Open Source

Is Apache OpenOffice Finally On the Way Out? (apache.org) 137

Reader JImbob0i0 writes: After almost another year without a release and another major CVE leaving users vulnerable for that year the Chairman of the Project Management Committee has started public discussions on what it will entail to retire the project, following the Apache Board showing concern at the poor showing.
It's been a long battle which would have been avoided if Oracle had not been so petty. Did this behaviour actually help get momentum in the community underway though? What ifs are always hard to properly answer. Hopefully this long drawn out death rattle will finally come to a close and the wounds with LibreOffice can heal with the last few contributors to AOO joining the rest of the community.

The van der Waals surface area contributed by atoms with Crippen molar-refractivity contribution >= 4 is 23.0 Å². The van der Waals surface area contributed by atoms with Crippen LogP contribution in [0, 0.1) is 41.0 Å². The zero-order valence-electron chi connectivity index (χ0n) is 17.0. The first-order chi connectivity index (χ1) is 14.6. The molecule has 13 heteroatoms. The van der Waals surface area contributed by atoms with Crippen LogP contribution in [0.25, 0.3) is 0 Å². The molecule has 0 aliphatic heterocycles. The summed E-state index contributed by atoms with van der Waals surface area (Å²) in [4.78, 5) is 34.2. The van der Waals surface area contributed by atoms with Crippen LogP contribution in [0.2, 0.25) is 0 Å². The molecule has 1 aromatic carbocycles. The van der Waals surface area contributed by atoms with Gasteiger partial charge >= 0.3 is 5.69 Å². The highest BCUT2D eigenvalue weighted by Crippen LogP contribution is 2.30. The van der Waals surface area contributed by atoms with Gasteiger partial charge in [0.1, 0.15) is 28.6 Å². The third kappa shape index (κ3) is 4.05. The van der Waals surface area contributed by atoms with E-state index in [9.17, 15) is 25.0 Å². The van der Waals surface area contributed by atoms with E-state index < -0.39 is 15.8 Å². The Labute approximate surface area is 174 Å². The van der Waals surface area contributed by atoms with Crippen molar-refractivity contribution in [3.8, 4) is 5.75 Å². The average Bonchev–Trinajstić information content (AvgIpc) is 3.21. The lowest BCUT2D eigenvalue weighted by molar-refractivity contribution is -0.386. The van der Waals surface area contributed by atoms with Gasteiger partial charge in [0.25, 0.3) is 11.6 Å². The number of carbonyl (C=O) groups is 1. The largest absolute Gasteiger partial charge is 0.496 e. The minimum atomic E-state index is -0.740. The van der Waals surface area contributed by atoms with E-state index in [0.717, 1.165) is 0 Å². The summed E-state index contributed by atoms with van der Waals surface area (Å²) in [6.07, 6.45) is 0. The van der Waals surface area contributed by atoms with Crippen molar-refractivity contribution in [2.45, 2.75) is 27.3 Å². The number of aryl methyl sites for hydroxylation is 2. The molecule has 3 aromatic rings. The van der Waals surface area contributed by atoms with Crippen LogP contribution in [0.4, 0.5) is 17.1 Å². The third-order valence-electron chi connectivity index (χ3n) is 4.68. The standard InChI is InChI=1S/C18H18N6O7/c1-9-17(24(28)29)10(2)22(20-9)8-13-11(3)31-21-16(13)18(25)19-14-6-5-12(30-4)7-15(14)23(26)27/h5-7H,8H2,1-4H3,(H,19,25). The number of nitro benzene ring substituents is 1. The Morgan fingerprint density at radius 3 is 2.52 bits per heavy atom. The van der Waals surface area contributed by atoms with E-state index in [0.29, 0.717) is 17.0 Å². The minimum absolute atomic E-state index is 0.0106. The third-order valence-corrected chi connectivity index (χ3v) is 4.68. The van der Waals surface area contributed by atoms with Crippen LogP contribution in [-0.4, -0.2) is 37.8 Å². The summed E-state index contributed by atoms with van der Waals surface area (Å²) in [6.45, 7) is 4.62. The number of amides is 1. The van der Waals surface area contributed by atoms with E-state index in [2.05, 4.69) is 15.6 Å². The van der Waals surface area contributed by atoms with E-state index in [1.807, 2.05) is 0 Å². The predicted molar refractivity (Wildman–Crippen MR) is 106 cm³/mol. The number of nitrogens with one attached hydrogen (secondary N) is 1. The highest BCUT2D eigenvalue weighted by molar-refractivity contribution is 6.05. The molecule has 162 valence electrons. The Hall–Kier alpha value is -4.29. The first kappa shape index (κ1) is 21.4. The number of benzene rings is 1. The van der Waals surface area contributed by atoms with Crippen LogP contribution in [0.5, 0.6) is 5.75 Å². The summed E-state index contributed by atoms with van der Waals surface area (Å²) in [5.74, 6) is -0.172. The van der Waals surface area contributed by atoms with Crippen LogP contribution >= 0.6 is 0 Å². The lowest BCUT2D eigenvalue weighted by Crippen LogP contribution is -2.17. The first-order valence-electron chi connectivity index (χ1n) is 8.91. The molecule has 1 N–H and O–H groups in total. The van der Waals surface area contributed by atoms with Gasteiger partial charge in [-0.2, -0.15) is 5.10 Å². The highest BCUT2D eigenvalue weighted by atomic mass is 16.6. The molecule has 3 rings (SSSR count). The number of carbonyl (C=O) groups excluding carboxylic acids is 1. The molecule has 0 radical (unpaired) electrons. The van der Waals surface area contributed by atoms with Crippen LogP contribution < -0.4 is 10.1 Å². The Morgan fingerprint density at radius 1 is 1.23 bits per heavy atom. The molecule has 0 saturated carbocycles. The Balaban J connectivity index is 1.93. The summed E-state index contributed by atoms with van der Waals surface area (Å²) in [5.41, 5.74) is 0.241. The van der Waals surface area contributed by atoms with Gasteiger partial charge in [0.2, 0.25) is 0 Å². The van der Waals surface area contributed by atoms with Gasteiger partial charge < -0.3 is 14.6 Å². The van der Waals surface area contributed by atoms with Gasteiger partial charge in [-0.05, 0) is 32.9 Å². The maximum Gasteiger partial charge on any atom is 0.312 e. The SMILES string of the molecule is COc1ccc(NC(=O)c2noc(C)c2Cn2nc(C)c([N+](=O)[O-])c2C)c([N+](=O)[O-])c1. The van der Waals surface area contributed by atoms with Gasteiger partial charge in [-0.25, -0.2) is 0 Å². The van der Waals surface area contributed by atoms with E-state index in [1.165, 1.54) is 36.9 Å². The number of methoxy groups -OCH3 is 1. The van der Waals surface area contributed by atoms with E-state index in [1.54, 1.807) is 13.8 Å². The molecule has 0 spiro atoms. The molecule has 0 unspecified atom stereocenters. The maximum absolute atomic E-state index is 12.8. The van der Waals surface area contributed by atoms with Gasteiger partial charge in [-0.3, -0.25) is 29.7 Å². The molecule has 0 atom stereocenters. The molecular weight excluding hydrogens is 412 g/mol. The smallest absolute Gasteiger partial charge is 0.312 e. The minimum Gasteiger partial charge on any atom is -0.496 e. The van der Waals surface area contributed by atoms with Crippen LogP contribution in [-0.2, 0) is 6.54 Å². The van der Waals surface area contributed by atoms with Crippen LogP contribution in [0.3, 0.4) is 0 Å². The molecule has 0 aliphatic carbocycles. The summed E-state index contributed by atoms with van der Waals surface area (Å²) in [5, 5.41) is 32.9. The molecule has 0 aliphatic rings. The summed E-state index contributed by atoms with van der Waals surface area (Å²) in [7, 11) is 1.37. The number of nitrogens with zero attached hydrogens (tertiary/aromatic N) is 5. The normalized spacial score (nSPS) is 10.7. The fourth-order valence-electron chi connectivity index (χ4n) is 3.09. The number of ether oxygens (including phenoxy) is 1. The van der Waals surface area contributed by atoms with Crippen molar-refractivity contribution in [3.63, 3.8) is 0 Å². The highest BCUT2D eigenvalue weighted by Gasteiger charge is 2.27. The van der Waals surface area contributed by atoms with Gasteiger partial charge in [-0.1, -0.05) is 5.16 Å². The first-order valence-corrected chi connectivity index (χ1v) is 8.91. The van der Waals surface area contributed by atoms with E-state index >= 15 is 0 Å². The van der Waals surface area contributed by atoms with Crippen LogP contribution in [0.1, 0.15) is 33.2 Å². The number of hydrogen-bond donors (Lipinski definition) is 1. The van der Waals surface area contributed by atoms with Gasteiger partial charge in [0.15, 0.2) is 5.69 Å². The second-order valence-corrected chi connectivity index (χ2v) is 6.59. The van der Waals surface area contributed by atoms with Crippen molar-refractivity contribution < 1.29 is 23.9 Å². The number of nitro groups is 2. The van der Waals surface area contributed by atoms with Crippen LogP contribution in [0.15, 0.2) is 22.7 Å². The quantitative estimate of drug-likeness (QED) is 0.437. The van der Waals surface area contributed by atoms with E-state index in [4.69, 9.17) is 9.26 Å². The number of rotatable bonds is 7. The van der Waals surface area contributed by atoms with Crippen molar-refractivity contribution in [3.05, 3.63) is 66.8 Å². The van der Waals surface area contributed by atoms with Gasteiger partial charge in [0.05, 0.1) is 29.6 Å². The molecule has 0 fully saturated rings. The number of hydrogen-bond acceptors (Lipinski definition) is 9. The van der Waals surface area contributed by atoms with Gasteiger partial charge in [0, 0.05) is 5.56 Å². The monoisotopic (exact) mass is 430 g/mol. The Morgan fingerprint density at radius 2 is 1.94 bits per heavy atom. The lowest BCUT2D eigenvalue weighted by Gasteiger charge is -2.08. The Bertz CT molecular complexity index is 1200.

Operating Systems

OpenBSD 6.0 Released (sdtimes.com) 94

LichtSpektren writes: Version 6.0 of the free operating system OpenBSD has just been released. This release features much improved hardware and armv7 support, a new tool called proot for building software ports in an isolated chroot environment, W^X that is now strictly enforced by default, and removal of official support for Linux emulation, usermount, and systrace. The release announcement can be read here. The release is OpenBSD's 40th release on CD-ROM and 41st release via FTP/HTTP.
AMD

New Intel and AMD Chips Will Only Support Windows 10 (pcworld.com) 585